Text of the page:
Consider how often we hear exactly the same words in the ordinance of baptism by immersion for the remission of sins, in conferring the gift of the Holy Ghost and confirming a new member of the Church, in the sacramental prayers,

and in temple ordinances. I find it especially instructive that repetition is such an important aspect of the essential and most sacred ordinances in which we participate as members of the Savior’s restored Church. Repetitious learning and teaching as a line upon line and precept upon precept pattern of revelation can invite the Holy Ghost to renew, enrich, and enlarge the knowledge we already have obtained; it also can bring new knowledge and understanding into our minds and hearts.


A Repetitious Warning and Promise

Given the emphasis placed thus far in my message on the value of repetitious learning and teaching, you should not be surprised that I now am going to repeat a warning and a promise I have given on this campus on other occasions. Some history and context should help you to understand my reasons for repeating the warning.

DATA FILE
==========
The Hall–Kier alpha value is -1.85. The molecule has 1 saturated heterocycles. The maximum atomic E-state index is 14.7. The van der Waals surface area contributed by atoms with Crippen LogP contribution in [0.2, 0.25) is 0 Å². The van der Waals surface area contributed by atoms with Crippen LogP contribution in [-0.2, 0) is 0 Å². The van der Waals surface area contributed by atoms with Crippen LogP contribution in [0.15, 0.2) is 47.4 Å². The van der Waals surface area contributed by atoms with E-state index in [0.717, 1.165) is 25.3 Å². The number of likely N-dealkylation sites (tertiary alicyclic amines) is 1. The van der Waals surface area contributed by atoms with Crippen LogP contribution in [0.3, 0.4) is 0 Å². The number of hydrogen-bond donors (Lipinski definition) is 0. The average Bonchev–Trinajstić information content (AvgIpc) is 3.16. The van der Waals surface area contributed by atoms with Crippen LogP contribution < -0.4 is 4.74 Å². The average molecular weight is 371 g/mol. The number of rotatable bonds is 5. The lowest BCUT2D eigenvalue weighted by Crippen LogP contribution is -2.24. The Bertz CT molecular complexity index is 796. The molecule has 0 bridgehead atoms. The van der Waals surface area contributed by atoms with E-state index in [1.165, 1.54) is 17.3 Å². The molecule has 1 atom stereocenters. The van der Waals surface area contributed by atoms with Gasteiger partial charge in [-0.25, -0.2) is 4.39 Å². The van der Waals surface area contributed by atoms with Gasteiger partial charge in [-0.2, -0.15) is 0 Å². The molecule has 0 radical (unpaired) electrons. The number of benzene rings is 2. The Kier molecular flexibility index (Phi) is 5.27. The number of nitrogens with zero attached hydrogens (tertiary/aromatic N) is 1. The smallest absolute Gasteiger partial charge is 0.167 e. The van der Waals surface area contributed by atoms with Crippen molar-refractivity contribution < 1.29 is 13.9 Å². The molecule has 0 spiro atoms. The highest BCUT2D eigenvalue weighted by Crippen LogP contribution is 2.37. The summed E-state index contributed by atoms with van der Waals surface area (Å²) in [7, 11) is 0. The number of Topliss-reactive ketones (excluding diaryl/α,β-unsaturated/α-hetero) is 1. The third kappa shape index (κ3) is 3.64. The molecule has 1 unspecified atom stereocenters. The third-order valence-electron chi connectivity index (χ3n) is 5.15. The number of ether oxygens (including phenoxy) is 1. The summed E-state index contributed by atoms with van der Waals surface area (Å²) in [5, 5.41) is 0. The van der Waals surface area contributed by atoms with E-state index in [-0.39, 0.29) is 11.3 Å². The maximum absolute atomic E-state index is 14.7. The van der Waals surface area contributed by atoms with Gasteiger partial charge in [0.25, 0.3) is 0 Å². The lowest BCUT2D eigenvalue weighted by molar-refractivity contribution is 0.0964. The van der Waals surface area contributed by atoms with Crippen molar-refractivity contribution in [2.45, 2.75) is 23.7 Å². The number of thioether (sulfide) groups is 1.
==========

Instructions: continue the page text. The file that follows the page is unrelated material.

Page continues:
I began my service on this campus in the summer of 1997, at what was then the largest private two-year college in the United States—Ricks College. In September of that year President James E. Faust, second counselor in the First Presidency, visited the school to dedicate the new John Taylor Building. Elder Henry B. Eyring of the Quorum of the Twelve Apostles and the Commissioner of Church Education was President Faust’s companion for that special occasion.


Elder Eyring arrived in Rexburg one day early to review several matters with me and to ensure that everything was in order for President Faust. When I picked up Elder Eyring at the airport, I learned that he had just returned from a two-week assignment in South America. He obviously was tired from his travels, and I was anxious to get him to our home so he could rest.


As we drove to Rexburg, I asked Elder Eyring if he was interested in quickly walking through the completed Taylor Building. He answered that he was interested, and we spent approximately 15 minutes inspecting the classrooms and other facilities.